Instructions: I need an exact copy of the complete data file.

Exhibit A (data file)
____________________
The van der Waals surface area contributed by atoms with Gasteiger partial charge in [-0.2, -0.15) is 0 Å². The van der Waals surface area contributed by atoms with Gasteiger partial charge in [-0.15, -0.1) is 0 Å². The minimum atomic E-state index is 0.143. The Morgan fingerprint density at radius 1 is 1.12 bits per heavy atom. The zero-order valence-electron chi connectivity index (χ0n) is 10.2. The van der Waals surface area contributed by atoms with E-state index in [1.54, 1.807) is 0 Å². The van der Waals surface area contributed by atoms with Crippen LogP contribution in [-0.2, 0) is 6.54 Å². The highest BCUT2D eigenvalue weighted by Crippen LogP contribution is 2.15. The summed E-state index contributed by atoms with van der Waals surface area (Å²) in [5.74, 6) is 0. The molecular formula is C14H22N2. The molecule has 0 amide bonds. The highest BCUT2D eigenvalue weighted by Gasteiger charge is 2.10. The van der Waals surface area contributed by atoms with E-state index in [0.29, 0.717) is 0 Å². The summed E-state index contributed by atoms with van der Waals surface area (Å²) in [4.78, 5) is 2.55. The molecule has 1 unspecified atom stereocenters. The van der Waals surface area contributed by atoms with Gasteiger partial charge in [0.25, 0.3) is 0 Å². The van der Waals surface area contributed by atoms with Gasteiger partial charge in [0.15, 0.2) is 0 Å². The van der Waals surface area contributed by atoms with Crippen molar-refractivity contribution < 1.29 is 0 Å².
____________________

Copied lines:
The van der Waals surface area contributed by atoms with Gasteiger partial charge in [-0.2, -0.15) is 0 Å². The van der Waals surface area contributed by atoms with Gasteiger partial charge in [-0.15, -0.1) is 0 Å². The minimum atomic E-state index is 0.143. The Morgan fingerprint density at radius 1 is 1.12 bits per heavy atom. The zero-order valence-electron chi connectivity index (χ0n) is 10.2. The van der Waals surface area contributed by atoms with E-state index in [1.54, 1.807) is 0 Å². The van der Waals surface area contributed by atoms with Crippen LogP contribution in [-0.2, 0) is 6.54 Å². The highest BCUT2D eigenvalue weighted by Crippen LogP contribution is 2.15. The summed E-state index contributed by atoms with van der Waals surface area (Å²) in [5.74, 6) is 0. The molecular formula is C14H22N2. The molecule has 0 amide bonds. The highest BCUT2D eigenvalue weighted by Gasteiger charge is 2.10. The van der Waals surface area contributed by atoms with E-state index in [0.29, 0.717) is 0 Å². The summed E-state index contributed by atoms with van der Waals surface area (Å²) in [4.78, 5) is 2.55. The molecule has 1 unspecified atom stereocenters. The van der Waals surface area contributed by atoms with Gasteiger partial charge in [0.25, 0.3) is 0 Å². The van der Waals surface area contributed by atoms with Gasteiger partial charge in [0.15, 0.2) is 0 Å². The van der Waals surface area contributed by atoms with Crippen molar-refractivity contribution < 1.29 is 0 Å².